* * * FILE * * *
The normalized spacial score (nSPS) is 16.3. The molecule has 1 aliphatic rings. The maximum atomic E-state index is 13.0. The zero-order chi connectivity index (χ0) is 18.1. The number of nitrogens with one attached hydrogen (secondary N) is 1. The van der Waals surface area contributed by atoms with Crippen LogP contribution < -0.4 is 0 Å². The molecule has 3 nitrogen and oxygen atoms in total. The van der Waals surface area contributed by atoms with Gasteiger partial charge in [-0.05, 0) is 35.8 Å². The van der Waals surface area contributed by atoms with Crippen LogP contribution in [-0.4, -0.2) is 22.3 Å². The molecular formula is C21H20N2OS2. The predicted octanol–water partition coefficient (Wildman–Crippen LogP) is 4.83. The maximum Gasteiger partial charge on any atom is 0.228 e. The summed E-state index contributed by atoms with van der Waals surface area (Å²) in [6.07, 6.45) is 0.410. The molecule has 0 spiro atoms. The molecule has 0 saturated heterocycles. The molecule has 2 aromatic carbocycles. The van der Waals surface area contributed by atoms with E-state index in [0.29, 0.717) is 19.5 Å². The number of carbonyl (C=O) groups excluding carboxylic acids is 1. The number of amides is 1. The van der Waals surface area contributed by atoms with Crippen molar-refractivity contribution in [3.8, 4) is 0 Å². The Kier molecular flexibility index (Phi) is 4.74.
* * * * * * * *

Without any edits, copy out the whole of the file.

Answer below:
The normalized spacial score (nSPS) is 16.3. The molecule has 1 aliphatic rings. The maximum atomic E-state index is 13.0. The zero-order chi connectivity index (χ0) is 18.1. The number of nitrogens with one attached hydrogen (secondary N) is 1. The van der Waals surface area contributed by atoms with Crippen LogP contribution < -0.4 is 0 Å². The molecule has 3 nitrogen and oxygen atoms in total. The van der Waals surface area contributed by atoms with Gasteiger partial charge in [-0.05, 0) is 35.8 Å². The van der Waals surface area contributed by atoms with Crippen LogP contribution in [-0.4, -0.2) is 22.3 Å². The molecular formula is C21H20N2OS2. The predicted octanol–water partition coefficient (Wildman–Crippen LogP) is 4.83. The maximum Gasteiger partial charge on any atom is 0.228 e. The summed E-state index contributed by atoms with van der Waals surface area (Å²) in [6.07, 6.45) is 0.410. The molecule has 0 spiro atoms. The molecule has 0 saturated heterocycles. The molecule has 2 aromatic carbocycles. The van der Waals surface area contributed by atoms with E-state index in [0.29, 0.717) is 19.5 Å². The number of carbonyl (C=O) groups excluding carboxylic acids is 1. The number of amides is 1. The van der Waals surface area contributed by atoms with Crippen molar-refractivity contribution in [3.8, 4) is 0 Å². The Kier molecular flexibility index (Phi) is 4.74.